Armillaria root-rot pathogens : species boundaries and global distribution

Show simple item record Coetzee, Martin Petrus Albertus Wingfield, Brenda D. Wingfield, Michael J. 2019-01-23T05:27:58Z 2019-01-23T05:27:58Z 2018-10-24
dc.description Table S1: Summary of genes and genomic regions employed in phylogenetic studies of Armillaria species. en_ZA
dc.description Table S2: Curated database of published DNA sequences from GenBank for Armillaria species. en_ZA
dc.description Table S3: Additional tef -1 DNA sequences from Armillaria species or taxa included in this study. en_ZA
dc.description Table S4: Distribution of Armillaria species and taxa from phylogenetic studies and their associated biological species designation. en_ZA
dc.description Figure S1. Phylogenetic trees generated from publications for species for which tef -1 DNA are not available or that had conflicting phylogenetic positions based on genomic regions other than tef -1 . en_ZA
dc.description.abstract This review considers current knowledge surrounding species boundaries of the Armillaria root-rot pathogens and their distribution. In addition, a phylogenetic tree using translation elongation factor subunit 1-alpha (tef -1 ) from isolates across the globe are used to present a global phylogenetic framework for the genus. Defining species boundaries based on DNA sequence-inferred phylogenies has been a central focus of contemporary mycology. The results of such studies have in many cases resolved the biogeographic history of species, mechanisms involved in dispersal, the taxonomy of species and how certain phenotypic characteristics have evolved throughout lineage diversification. Such advances have also occurred in the case of Armillaria spp. that include important causal agents of tree root rots. This commenced with the first phylogeny for Armillaria that was based on IGS-1 (intergenic spacer region one) DNA sequence data, published in 1992. Since then phylogenies were produced using alternative loci, either as single gene phylogenies or based on concatenated data. Collectively these phylogenies revealed species clusters in Armillaria linked to their geographic distributions and importantly species complexes that warrant further research. en_ZA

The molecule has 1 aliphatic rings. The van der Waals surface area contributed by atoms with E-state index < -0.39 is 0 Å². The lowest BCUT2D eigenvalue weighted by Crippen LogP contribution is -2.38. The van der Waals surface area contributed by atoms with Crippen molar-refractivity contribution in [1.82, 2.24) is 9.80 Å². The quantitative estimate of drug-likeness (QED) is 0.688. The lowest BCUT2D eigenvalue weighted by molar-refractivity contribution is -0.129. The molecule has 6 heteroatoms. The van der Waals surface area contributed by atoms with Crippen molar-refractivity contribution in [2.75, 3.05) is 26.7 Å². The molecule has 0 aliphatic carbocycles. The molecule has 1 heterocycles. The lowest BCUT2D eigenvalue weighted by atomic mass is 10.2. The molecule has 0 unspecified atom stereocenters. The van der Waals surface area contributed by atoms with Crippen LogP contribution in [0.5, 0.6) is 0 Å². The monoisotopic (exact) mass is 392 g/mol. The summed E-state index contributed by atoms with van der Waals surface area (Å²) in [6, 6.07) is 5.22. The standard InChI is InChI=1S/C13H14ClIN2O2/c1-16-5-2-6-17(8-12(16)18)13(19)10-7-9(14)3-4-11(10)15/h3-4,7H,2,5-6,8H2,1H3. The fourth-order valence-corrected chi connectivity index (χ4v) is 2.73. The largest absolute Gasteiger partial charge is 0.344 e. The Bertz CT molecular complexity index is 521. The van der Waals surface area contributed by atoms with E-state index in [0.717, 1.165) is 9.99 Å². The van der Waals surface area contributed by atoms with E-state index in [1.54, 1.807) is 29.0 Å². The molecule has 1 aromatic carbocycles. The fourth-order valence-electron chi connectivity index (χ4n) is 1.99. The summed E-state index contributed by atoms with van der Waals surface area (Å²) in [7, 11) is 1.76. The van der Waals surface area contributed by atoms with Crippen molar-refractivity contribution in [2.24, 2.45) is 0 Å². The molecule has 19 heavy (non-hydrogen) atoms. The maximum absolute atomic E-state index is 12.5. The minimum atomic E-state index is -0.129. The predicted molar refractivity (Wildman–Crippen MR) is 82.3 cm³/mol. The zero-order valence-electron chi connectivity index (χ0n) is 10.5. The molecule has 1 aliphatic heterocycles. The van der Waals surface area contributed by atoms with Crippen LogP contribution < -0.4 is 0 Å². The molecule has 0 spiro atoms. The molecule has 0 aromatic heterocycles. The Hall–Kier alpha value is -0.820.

dc.description.department Biochemistry en_ZA
dc.description.department Forestry and Agricultural Biotechnology Institute (FABI) en_ZA
dc.description.department Genetics en_ZA
dc.description.department Microbiology and Plant Pathology en_ZA
dc.description.librarian am2019 en_ZA
dc.description.sponsorship The Tree Protection Co-operative Programme (TPCP), Department of Science and Technology (DST)—National Research Foundation (NRF) Centre of Excellence in Tree Health Biotechnology (CTHB). en_ZA
dc.description.uri en_ZA
dc.identifier.citation Coetzee, M.P.A., Wingfield, B.D. & Wingfield, M.J. 2018, 'Armillaria root-rot pathogens : species boundaries and global distribution', Pathogens, vol. 7, art. 83, pp. 1-18. en_ZA
dc.identifier.issn 2076-0817 (online)
dc.identifier.other 10.3390/pathogens7040083
dc.language.iso en en_ZA
dc.publisher MDPI en_ZA
dc.rights © 2018 by the authors. Licensee MDPI, Basel, Switzerland. This article is an open access article distributed under the terms and conditions of the Creative Commons Attribution (CC BY) license ( en_ZA
dc.subject Basidiomycota en_ZA
dc.subject Phylogenetics en_ZA
dc.subject Fungal tree pathogens en_ZA
dc.subject Fungal systematics en_ZA
dc.subject Fungal biogeography en_ZA
dc.title Armillaria root-rot pathogens : species boundaries and global distribution en_ZA
dc.type Article en_ZA

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